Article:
127.0.0.1/32  Direct  0    0           D   127.0.0.1       InLoopBack0

    192.168.1.0/24  RIP     100  1           D   192.168.10.1    Vlanif10

    192.168.2.0/24  RIP     100  1           D   192.168.10.1    Vlanif10

    192.168.3.0/24  RIP     100  1           D   192.168.10.1    Vlanif10

   192.168.10.0/24  Direct  0    0           D   192.168.10.2    Vlanif10

   192.168.10.2/32  Direct  0    0           D   127.0.0.1       Vlanif10

   192.168.20.0/24  Direct  0    0           D   192.168.20.1    Vlanif20

   192.168.20.1/32  Direct  0    0           D   127.0.0.1       Vlanif20

 

[SwitchC] display ip routing-table 

Route Flags: R - relay, D - download to fib

-----------------------------------------------------------------------------

Routing Tables: Public

         Destinations : 7        Routes : 7       

 

Destination/Mask    Proto   Pre  Cost      Flags NextHop         Interface

 

      127.0.0.0/8   Direct  0    0           D   127.0.0.1       InLoopBack0

      127.0.0.1/32  Direct  0    0           D   127.0.0.1       InLoopBack0

    192.168.1.0/24  RIP     100  2           D   192.168.20.1    Vlanif20

    192.168.2.0/24  RIP     100  2           D   192.168.20.1    Vlanif20

   192.168.10.0/24  RIP     100  1           D   192.168.20.1    Vlanif20

   192.168.20.0/24  Direct  0    0           D   192.168.20.2    Vlanif20

   192.168.20.2/32  Direct  0    0           D   127.0.0.1       Vlanif20

The preceding command output shows that after the filter-policy export command is configured on SwitchB, SwitchB still has a complete IP routing table; however, SwitchC cannot learn the route 192.168.3.0/24 through RIP because this route has been filtered out before being advertised by SwitchB.

1.3.2            Using a Filter-Policy to Filter the Routes Received by RIP

Requirement Description

In Figure 4-5, three switches exchange routes through RIP. Three static routes (used as test routes) are imported into the RIP process of SwitchA. It is required that the filter-policy import command be configured on SwitchB to deny the route 192.168.3.0/24 and permit other routes.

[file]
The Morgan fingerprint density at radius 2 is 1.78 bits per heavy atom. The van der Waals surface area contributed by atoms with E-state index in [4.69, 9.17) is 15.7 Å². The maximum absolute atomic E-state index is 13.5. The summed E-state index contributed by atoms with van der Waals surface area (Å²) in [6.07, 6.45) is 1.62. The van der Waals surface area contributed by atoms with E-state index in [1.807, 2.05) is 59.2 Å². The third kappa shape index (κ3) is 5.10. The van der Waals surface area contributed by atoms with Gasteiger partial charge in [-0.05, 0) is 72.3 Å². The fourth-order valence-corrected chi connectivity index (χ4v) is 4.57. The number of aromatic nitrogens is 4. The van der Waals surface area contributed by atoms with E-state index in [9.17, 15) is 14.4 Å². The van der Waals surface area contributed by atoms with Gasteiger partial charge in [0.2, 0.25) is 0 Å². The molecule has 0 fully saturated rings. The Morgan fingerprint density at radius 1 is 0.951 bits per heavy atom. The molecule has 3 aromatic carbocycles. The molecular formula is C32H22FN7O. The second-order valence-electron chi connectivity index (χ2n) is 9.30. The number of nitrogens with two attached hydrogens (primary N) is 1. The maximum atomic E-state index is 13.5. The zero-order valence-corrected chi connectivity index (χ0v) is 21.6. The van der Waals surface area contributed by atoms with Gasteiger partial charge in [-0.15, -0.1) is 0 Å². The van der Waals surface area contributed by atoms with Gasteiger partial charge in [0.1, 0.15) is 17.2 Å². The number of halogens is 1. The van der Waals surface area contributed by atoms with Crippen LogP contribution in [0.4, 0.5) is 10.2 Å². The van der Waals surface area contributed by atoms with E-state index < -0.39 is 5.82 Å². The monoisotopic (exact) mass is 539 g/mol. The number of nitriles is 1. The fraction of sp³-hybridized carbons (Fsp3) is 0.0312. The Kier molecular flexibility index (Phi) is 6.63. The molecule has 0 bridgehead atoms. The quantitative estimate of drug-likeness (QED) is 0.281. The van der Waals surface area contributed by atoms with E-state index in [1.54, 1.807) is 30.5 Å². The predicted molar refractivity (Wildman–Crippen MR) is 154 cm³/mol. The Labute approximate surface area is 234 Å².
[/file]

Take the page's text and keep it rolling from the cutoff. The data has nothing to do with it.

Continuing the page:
Using a filter-policy to filter the routes received by RIP

图5 对RIP接收的路由做过滤.png

 

Configuration

Define an IP prefix list on SwitchB to filter routes as required.

[SwitchB] ip ip-prefix huawei index 10 deny 192.168.3.0 24 //Deny this route.

[SwitchB] ip ip-prefix huawei index 20 permit 0.0.0.0 0 less-equal 32//Permit all routes.

Configure the filter-policy import command in the RIP view of SwitchB.

[SwitchB]rip

[SwitchB-rip-1] filter-policy ip-prefix huawei import Vlanif10

Verification

After the preceding configurations are complete, check the IP routing tables of SwitchB and SwitchC.

[SwitchB] display ip routing-table 

Route Flags: R - relay, D - download to fib

-----------------------------------------------------------------------------

Routing Tables: Public

         Destinations : 8        Routes : 8       

 

Destination/Mask    Proto   Pre  Cost      Flags NextHop         Interface

 

      127.0.0.0/8   Direct  0    0           D   127.0.0.1       InLoopBack0

      127.0.0.1/32  Direct  0    0           D   127.0.0.1       InLoopBack0

    192.168.1.0/24  RIP     100  1           D   192.168.10.1    Vlanif10

    192.168.2.0/24  RIP     100  1           D   192.168.10.1    Vlanif10

   192.168.10.0/24  Direct  0    0           D   192.168.10.2    Vlanif10

   192.168.10.2/32  Direct  0    0           D   127.0.0.1       Vlanif10

   192.168.20.0/24  Direct  0    0           D   192.168.20.1    Vlanif20

   192.168.20.1/32  Direct  0    0           D   127.0.0.1       Vlanif20

 

[SwitchC] display ip routing-table

Route Flags: R - relay, D - download to fib

-----------------------------------------------------------------------------

Routing Tables: Public

         Destinations : 7        Routes : 7       

 

Destination/Mask    Proto   Pre  Cost      Flags NextHop         Interface

 

      127.0.0.0/8   Direct  0    0           D   127.0.0.1       InLoopBack0

      127.0.0.1/32  Direct  0    0           D   127.0.0.1       InLoopBack0

    192.168.1.0/24  RIP     100  2           D   192.168.20.1    Vlanif20

    192.168.2.0/24  RIP     100  2           D   192.168.20.1    Vlanif20

   192.168.10.0/24  RIP     100  1           D   192.168.20.1    Vlanif20

   192.168.20.0/24  Direct  0    0           D   192.168.20.2    Vlanif20

   192.168.20.2/32  Direct  0    0           D   127.0.0.1       Vlanif20

The preceding command output shows that after the filter-policy import command is configured on SwitchB, the IP routing tables of SwitchB and SwitchC do not contain the route 192.168.3.0/24.

RIP is a distance-vector routing protocol and a RIP device advertises its routing table to its neighbors. When the route 192.168.3.0/24 is filtered out from the IP routing table of SwitchB, SwitchC can no longer learn this route through RIP. That is, if routes in an IP routing table of a RIP device are filtered, the IP routing tables of upstream devices of this RIP device are also affected.

Precautions: